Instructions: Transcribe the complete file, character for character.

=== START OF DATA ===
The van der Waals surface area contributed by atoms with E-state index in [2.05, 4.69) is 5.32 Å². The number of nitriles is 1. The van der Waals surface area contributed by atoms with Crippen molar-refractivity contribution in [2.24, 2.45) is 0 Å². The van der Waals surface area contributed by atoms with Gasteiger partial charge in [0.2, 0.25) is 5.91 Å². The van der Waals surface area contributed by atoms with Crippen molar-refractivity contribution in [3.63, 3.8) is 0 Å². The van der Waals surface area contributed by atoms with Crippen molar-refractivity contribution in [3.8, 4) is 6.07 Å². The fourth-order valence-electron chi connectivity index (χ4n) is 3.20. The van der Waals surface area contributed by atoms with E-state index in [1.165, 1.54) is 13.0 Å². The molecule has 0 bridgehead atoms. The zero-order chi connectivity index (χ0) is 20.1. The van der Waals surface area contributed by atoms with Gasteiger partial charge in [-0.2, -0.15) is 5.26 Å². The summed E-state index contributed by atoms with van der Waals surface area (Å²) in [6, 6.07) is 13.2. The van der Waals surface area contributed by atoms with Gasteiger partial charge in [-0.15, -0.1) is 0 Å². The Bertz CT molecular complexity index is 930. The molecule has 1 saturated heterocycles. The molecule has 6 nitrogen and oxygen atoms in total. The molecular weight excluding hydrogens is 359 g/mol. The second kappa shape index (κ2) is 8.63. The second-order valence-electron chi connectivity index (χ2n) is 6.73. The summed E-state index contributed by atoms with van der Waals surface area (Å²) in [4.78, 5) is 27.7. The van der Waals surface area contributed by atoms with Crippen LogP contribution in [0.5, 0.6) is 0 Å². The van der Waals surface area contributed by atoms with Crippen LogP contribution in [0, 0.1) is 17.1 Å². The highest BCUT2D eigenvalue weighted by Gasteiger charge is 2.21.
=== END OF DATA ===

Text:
The van der Waals surface area contributed by atoms with E-state index in [2.05, 4.69) is 5.32 Å². The number of nitriles is 1. The van der Waals surface area contributed by atoms with Crippen molar-refractivity contribution in [2.24, 2.45) is 0 Å². The van der Waals surface area contributed by atoms with Gasteiger partial charge in [0.2, 0.25) is 5.91 Å². The van der Waals surface area contributed by atoms with Crippen molar-refractivity contribution in [3.63, 3.8) is 0 Å². The van der Waals surface area contributed by atoms with Crippen molar-refractivity contribution in [3.8, 4) is 6.07 Å². The fourth-order valence-electron chi connectivity index (χ4n) is 3.20. The van der Waals surface area contributed by atoms with E-state index in [1.165, 1.54) is 13.0 Å². The molecule has 0 bridgehead atoms. The zero-order chi connectivity index (χ0) is 20.1. The van der Waals surface area contributed by atoms with Gasteiger partial charge in [-0.2, -0.15) is 5.26 Å². The summed E-state index contributed by atoms with van der Waals surface area (Å²) in [6, 6.07) is 13.2. The van der Waals surface area contributed by atoms with Gasteiger partial charge in [-0.15, -0.1) is 0 Å². The Bertz CT molecular complexity index is 930. The molecule has 1 saturated heterocycles. The molecule has 6 nitrogen and oxygen atoms in total. The molecular weight excluding hydrogens is 359 g/mol. The second kappa shape index (κ2) is 8.63. The second-order valence-electron chi connectivity index (χ2n) is 6.73. The summed E-state index contributed by atoms with van der Waals surface area (Å²) in [4.78, 5) is 27.7. The van der Waals surface area contributed by atoms with Crippen LogP contribution in [0.5, 0.6) is 0 Å². The van der Waals surface area contributed by atoms with Crippen LogP contribution in [0, 0.1) is 17.1 Å². The highest BCUT2D eigenvalue weighted by Gasteiger charge is 2.21.